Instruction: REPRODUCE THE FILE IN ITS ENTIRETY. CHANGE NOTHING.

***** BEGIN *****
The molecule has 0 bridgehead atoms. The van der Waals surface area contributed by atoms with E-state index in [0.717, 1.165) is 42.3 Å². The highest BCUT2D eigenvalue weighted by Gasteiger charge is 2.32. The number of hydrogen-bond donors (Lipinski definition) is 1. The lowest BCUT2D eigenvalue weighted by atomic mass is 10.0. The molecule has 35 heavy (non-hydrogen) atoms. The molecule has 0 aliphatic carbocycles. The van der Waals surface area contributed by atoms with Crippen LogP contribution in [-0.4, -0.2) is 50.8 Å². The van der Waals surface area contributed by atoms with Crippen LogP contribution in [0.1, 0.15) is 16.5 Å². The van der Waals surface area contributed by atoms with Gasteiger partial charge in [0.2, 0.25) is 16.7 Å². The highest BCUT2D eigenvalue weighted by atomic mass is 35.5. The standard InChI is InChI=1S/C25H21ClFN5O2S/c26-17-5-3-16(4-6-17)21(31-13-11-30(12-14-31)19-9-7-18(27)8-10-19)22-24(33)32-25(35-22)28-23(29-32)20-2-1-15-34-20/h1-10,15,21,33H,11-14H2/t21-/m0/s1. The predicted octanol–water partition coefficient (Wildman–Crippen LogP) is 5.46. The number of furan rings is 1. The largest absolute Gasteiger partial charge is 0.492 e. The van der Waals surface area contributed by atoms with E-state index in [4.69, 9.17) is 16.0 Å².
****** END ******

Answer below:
The molecule has 0 bridgehead atoms. The van der Waals surface area contributed by atoms with E-state index in [0.717, 1.165) is 42.3 Å². The highest BCUT2D eigenvalue weighted by Gasteiger charge is 2.32. The number of hydrogen-bond donors (Lipinski definition) is 1. The lowest BCUT2D eigenvalue weighted by atomic mass is 10.0. The molecule has 35 heavy (non-hydrogen) atoms. The molecule has 0 aliphatic carbocycles. The van der Waals surface area contributed by atoms with Crippen LogP contribution in [-0.4, -0.2) is 50.8 Å². The van der Waals surface area contributed by atoms with Crippen LogP contribution in [0.1, 0.15) is 16.5 Å². The van der Waals surface area contributed by atoms with Gasteiger partial charge in [0.2, 0.25) is 16.7 Å². The highest BCUT2D eigenvalue weighted by atomic mass is 35.5. The standard InChI is InChI=1S/C25H21ClFN5O2S/c26-17-5-3-16(4-6-17)21(31-13-11-30(12-14-31)19-9-7-18(27)8-10-19)22-24(33)32-25(35-22)28-23(29-32)20-2-1-15-34-20/h1-10,15,21,33H,11-14H2/t21-/m0/s1. The predicted octanol–water partition coefficient (Wildman–Crippen LogP) is 5.46. The number of furan rings is 1. The largest absolute Gasteiger partial charge is 0.492 e. The van der Waals surface area contributed by atoms with E-state index in [4.69, 9.17) is 16.0 Å².